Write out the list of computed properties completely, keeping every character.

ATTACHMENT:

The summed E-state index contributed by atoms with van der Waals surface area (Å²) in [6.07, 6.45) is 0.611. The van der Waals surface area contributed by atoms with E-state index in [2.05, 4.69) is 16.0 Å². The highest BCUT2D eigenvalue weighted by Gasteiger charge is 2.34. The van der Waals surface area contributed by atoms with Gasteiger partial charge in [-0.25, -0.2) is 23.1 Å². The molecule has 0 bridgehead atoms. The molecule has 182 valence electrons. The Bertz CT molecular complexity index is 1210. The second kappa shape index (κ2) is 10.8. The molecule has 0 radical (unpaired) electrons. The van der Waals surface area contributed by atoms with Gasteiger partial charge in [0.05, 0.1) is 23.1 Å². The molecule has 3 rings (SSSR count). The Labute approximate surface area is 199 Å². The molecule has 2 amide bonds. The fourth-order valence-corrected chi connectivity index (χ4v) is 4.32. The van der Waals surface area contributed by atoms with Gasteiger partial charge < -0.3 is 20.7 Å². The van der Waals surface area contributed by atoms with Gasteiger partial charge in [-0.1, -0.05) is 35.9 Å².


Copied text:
The summed E-state index contributed by atoms with van der Waals surface area (Å²) in [6.07, 6.45) is 0.611. The van der Waals surface area contributed by atoms with E-state index in [2.05, 4.69) is 16.0 Å². The highest BCUT2D eigenvalue weighted by Gasteiger charge is 2.34. The van der Waals surface area contributed by atoms with Gasteiger partial charge in [-0.25, -0.2) is 23.1 Å². The molecule has 0 bridgehead atoms. The molecule has 182 valence electrons. The Bertz CT molecular complexity index is 1210. The second kappa shape index (κ2) is 10.8. The molecule has 0 radical (unpaired) electrons. The van der Waals surface area contributed by atoms with Gasteiger partial charge in [0.05, 0.1) is 23.1 Å². The molecule has 3 rings (SSSR count). The Labute approximate surface area is 199 Å². The molecule has 2 amide bonds. The fourth-order valence-corrected chi connectivity index (χ4v) is 4.32. The van der Waals surface area contributed by atoms with Gasteiger partial charge < -0.3 is 20.7 Å². The van der Waals surface area contributed by atoms with Gasteiger partial charge in [-0.1, -0.05) is 35.9 Å².